Paul Vernon Hornung was a halfback, quarterback, and placekicker for the Green Bay Packers of the National Football League from 1957 to 1966. He is the first Heisman Trophy winner to play pro football, win the NFL most valuable player award, and be inducted into both the professional and college football halls of fame. He led the league in scoring for three straight seasons from 1959–61.
About Paul Hornung in brief
Paul Vernon Hornung was a halfback, quarterback, and placekicker for the Green Bay Packers of the National Football League from 1957 to 1966. He is the first Heisman Trophy winner to be selected as the first overall selection in the NFL Draft, play pro football, win the NFL most valuable player award, and be inducted into both the professional and college football halls of fame. As a professional, Hornung played the halfback position as well as field goal kicker for several seasons. He led the league in scoring for three straight seasons from 1959–61. During the 1960 season, the last with just 12 games, he set an all-time record by scoring 176 points. The record stood until the 2006 season, when running back LaDainian Tomlinson of the San Diego Chargers broke the record with 180 points by scoring his 30th touchdown on December 17, leaving him with 19 points more than two games to play. In 1961 Hornung set an NFL championship game scoring record with 20 points in the Super Bowl LI win against the Cleveland Browns. In 1965 he rushed for 105 yards and a touchdown on a muddy field against the Browns on a very muddy field. Hornung is one of only nine players to have won both the Heisman Trophy and the NFL’s Most Valuable Player award twice and named to the Pro Bowl twice.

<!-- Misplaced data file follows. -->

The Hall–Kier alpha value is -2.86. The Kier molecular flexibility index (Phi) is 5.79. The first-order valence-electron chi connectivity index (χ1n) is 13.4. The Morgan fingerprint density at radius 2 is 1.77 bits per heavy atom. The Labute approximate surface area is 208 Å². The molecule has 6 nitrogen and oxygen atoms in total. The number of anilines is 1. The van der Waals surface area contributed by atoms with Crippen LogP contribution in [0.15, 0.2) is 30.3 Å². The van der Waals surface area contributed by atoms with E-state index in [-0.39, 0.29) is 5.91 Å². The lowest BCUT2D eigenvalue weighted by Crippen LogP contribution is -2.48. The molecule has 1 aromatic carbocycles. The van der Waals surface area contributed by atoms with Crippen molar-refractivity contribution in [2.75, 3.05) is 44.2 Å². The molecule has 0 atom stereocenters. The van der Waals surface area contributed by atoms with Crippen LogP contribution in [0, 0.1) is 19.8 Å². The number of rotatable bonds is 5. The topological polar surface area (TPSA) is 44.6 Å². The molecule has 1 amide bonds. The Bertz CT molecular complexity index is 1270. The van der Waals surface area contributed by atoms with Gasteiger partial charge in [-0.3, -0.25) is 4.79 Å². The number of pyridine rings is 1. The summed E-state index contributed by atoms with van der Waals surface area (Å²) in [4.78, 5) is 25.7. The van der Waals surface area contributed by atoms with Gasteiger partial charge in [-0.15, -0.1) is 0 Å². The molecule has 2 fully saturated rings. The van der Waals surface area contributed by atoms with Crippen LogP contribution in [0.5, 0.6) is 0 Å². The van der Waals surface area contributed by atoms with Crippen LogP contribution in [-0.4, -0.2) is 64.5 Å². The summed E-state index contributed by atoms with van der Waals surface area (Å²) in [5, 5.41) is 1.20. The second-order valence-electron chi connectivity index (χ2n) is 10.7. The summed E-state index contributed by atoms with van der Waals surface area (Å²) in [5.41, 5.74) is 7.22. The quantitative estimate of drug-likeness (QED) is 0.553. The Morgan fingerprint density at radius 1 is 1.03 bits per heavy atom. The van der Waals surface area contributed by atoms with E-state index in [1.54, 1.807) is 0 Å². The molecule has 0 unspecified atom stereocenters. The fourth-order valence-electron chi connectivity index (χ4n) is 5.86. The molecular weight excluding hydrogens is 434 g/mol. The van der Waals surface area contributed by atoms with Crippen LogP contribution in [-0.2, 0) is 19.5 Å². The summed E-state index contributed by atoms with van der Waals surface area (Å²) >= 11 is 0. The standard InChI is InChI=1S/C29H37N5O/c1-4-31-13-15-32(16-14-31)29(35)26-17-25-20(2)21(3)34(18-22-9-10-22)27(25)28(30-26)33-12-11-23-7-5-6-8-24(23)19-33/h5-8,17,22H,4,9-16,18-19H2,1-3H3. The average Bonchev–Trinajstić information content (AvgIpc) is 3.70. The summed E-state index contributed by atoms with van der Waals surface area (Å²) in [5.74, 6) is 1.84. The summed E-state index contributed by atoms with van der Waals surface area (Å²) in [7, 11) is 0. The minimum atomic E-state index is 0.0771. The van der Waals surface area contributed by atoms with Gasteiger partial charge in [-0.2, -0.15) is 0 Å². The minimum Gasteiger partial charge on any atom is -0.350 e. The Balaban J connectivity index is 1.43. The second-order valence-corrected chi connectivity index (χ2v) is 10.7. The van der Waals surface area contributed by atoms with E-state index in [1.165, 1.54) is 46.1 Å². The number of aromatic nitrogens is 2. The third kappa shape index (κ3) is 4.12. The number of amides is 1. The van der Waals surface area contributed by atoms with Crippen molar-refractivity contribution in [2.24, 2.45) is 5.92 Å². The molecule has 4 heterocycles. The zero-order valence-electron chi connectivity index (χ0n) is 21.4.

He was the only Packer on the roster who did not play in Super Bowl I. A pinched nerve sidelined him, and he chose not to enter the game in the fourth quarter. Many consider Hornung the greatest all-around football player in Notre Dame history. The highly versatile quarterback could run, pass, block, and tackle. He has said that he attended Notre Dame in part for the opportunity to play basketball, and that he was asked not to continue playing in order to help keep his grades up. He also played basketball during his sophomore year at Notre Dame and won by five yards in a 100-yard match race with Abe Woodson at the 1957 College All Star game in Chicago. After graduating from Notre Dame with a degree in business, he was taken by the Greenbay Packers, with whom he went on to win four league championships, including the first Super Bowl in January 1967. In spite of Notre Dame’s 2-8 record in 1956 as the year’s outstanding U.S. college football player – the only time a player from a losing team has been so honored.